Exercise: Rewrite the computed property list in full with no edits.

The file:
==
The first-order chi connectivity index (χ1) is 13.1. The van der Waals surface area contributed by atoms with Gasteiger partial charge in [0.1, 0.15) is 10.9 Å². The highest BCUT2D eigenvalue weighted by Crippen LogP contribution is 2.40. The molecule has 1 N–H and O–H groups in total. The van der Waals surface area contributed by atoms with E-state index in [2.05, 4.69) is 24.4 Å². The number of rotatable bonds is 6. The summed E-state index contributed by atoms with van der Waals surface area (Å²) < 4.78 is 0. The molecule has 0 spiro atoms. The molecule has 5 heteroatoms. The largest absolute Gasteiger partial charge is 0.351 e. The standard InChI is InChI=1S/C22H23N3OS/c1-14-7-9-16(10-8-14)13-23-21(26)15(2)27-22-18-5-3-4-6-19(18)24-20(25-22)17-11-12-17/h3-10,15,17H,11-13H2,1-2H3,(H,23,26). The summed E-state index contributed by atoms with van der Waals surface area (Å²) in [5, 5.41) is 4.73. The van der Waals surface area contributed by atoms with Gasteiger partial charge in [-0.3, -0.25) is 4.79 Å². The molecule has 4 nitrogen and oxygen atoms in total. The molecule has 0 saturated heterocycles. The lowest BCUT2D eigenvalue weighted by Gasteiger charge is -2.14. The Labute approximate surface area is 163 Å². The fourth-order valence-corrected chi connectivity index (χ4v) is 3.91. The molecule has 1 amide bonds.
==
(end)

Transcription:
The first-order chi connectivity index (χ1) is 13.1. The van der Waals surface area contributed by atoms with Gasteiger partial charge in [0.1, 0.15) is 10.9 Å². The highest BCUT2D eigenvalue weighted by Crippen LogP contribution is 2.40. The molecule has 1 N–H and O–H groups in total. The van der Waals surface area contributed by atoms with E-state index in [2.05, 4.69) is 24.4 Å². The number of rotatable bonds is 6. The summed E-state index contributed by atoms with van der Waals surface area (Å²) < 4.78 is 0. The molecule has 0 spiro atoms. The molecule has 5 heteroatoms. The largest absolute Gasteiger partial charge is 0.351 e. The standard InChI is InChI=1S/C22H23N3OS/c1-14-7-9-16(10-8-14)13-23-21(26)15(2)27-22-18-5-3-4-6-19(18)24-20(25-22)17-11-12-17/h3-10,15,17H,11-13H2,1-2H3,(H,23,26). The summed E-state index contributed by atoms with van der Waals surface area (Å²) in [5, 5.41) is 4.73. The van der Waals surface area contributed by atoms with Gasteiger partial charge in [-0.3, -0.25) is 4.79 Å². The molecule has 4 nitrogen and oxygen atoms in total. The molecule has 0 saturated heterocycles. The lowest BCUT2D eigenvalue weighted by Gasteiger charge is -2.14. The Labute approximate surface area is 163 Å². The fourth-order valence-corrected chi connectivity index (χ4v) is 3.91. The molecule has 1 amide bonds.